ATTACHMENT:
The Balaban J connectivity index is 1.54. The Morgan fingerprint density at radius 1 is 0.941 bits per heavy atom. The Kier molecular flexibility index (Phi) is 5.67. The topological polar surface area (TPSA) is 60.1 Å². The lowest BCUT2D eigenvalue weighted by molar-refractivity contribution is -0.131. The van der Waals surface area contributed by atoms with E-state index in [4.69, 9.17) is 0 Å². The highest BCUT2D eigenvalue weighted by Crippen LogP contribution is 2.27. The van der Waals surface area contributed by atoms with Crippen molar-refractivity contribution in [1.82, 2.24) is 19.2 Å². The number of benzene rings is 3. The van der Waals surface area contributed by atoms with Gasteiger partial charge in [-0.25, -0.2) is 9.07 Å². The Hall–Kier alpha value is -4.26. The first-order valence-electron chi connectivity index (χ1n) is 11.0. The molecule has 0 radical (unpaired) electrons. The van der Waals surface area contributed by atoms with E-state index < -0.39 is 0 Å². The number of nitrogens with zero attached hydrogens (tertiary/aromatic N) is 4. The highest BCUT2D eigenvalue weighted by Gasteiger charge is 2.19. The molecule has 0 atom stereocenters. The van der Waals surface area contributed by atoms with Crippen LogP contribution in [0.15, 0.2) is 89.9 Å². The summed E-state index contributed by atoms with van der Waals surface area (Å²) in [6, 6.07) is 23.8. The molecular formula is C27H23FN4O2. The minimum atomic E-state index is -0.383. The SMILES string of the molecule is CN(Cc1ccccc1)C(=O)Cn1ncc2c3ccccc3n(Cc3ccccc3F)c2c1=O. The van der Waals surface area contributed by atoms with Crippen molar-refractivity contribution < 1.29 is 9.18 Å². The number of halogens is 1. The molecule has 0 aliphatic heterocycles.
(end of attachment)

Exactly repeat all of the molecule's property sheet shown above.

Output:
The Balaban J connectivity index is 1.54. The Morgan fingerprint density at radius 1 is 0.941 bits per heavy atom. The Kier molecular flexibility index (Phi) is 5.67. The topological polar surface area (TPSA) is 60.1 Å². The lowest BCUT2D eigenvalue weighted by molar-refractivity contribution is -0.131. The van der Waals surface area contributed by atoms with E-state index in [4.69, 9.17) is 0 Å². The highest BCUT2D eigenvalue weighted by Crippen LogP contribution is 2.27. The van der Waals surface area contributed by atoms with Crippen molar-refractivity contribution in [1.82, 2.24) is 19.2 Å². The number of benzene rings is 3. The van der Waals surface area contributed by atoms with Gasteiger partial charge in [-0.25, -0.2) is 9.07 Å². The Hall–Kier alpha value is -4.26. The first-order valence-electron chi connectivity index (χ1n) is 11.0. The molecule has 0 radical (unpaired) electrons. The van der Waals surface area contributed by atoms with E-state index < -0.39 is 0 Å². The number of nitrogens with zero attached hydrogens (tertiary/aromatic N) is 4. The highest BCUT2D eigenvalue weighted by Gasteiger charge is 2.19. The molecule has 0 atom stereocenters. The van der Waals surface area contributed by atoms with Crippen LogP contribution in [0.15, 0.2) is 89.9 Å². The summed E-state index contributed by atoms with van der Waals surface area (Å²) in [6, 6.07) is 23.8. The molecular formula is C27H23FN4O2. The minimum atomic E-state index is -0.383. The SMILES string of the molecule is CN(Cc1ccccc1)C(=O)Cn1ncc2c3ccccc3n(Cc3ccccc3F)c2c1=O. The van der Waals surface area contributed by atoms with Crippen molar-refractivity contribution < 1.29 is 9.18 Å². The number of halogens is 1. The molecule has 0 aliphatic heterocycles.